Black OR Queer? Life at the Intersection

Patrice:

Snaps all around! Intersectionalities exist, they always have, this is not a new phenomenon. Changing the system, understandably, is difficult, however we as individuals, as communities, can work to change our mindsets in order to promote society as it really is, to have our libraries, books, and so forth reflect reality. Intersectionalities exist and when they’re ignored, woc, qwoc, etc…are forced to check only one box thus erasing everything else. (Also, this is what I’m doing my independent research/possibly thesis on so yay!) -Patrice

Originally posted on Hack Library School:

Editor’s note: This is a guest post by Fobazi M. Ettarh

Black people are more homophobic.

Racism is over. LGBTQ rights are the new Civil Rights.

Well at least Black people can get married!

My classmates spit these words at me during the discussion of Civil Rights in young adult literature. I had expressed my discomfort at the conflation of the Civil Rights and LGBTQ movement. These words, while familiar, still stung. As usual, I was the only person of color (POC) in the room. Many studentsandlibrarians have talked about diversifying the MLIS and field of librarianship. But what about the librarians already in the field?

My journey in getting the MLIS has been difficult. As someone who identifies as a queer person of color (QPOC), the overwhelming white heteronormativity of the program here at Rutgers is disheartening. I have been able to build racial and queer themes…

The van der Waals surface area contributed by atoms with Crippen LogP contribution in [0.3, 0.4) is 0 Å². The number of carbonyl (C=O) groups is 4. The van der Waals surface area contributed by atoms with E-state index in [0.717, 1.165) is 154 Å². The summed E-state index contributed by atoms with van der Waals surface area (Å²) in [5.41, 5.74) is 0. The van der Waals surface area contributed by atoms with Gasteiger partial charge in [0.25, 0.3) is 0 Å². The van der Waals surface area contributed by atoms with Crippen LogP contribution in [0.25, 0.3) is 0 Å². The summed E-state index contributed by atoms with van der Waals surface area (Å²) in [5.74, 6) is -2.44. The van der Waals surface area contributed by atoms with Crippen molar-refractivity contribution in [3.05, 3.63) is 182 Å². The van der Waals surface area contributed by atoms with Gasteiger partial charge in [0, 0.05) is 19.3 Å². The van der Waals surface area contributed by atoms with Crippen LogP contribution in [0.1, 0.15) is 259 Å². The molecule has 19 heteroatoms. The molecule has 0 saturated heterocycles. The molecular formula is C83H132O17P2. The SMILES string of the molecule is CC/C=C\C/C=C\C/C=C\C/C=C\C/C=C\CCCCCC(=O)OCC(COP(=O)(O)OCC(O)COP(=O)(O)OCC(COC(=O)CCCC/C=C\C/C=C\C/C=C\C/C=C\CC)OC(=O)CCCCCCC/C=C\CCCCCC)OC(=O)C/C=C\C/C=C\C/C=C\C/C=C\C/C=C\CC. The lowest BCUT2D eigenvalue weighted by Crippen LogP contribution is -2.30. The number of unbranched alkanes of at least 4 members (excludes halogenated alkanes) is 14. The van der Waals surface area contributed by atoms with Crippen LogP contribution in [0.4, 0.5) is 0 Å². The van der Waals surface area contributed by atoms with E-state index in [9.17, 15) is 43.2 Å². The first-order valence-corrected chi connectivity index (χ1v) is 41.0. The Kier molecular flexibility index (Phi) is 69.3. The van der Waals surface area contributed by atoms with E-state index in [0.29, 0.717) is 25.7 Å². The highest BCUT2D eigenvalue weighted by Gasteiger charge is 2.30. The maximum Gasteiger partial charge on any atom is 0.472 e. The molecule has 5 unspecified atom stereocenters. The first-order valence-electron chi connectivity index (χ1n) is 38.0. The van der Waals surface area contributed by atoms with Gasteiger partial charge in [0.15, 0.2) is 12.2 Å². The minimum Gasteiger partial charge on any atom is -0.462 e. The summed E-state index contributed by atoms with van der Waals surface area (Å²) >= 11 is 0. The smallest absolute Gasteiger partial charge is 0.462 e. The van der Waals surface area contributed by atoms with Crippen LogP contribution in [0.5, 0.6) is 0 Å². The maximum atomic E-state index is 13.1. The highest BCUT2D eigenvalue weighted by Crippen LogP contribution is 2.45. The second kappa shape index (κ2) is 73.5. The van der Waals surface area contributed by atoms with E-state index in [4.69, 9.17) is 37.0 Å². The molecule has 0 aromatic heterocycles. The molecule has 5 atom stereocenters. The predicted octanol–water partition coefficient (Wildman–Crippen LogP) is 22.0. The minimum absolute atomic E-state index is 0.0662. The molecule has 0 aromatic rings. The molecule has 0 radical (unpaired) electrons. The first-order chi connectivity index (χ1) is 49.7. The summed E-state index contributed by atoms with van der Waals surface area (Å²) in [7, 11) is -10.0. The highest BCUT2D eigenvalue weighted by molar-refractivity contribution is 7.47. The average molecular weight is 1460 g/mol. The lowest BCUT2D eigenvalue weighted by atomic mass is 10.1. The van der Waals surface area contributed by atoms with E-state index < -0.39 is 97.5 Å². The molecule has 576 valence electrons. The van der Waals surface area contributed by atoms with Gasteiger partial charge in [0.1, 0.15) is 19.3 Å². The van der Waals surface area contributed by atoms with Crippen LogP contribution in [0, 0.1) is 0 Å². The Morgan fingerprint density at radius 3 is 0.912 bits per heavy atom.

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3 thoughts on “Black OR Queer? Life at the Intersection

  1. “Well at least Black people can get married”???? This is a thing? That someone said? And they seriously did not see the problem with that?

    I have this urge to start banging my head against the wall. And yet…I’ve heard people compare the struggle for LGBTetc. marriage rights to the struggle for interracial marriage. While there are parallels to be drawn there, most of the people who make this comparison say something along the lines of, “Well they didn’t use to allow interracial marriage, but that’s all OK now so why not gay marriage?” It’s the same mentality of acting like now that one issue is “fixed,” we can move on to a new, supposedly unrelated issue (which is often implied to be the more important, relevant issue). I don’t mind the comparison necessarily but the way people use it can be a little, I don’t know…naive? Simplistic?

    • Yeah, I think a lot of things are simplified. I also think, like you said, people feel that we can only have one issue on the table at the time. They’re all things that need to be addressed, one shouldn’t have to trump another, we should see the success of one as related to the other.

      But yeah, I was so surprised that someone actually said that too, haha it’s just so crazy I find it almost hard to believe.

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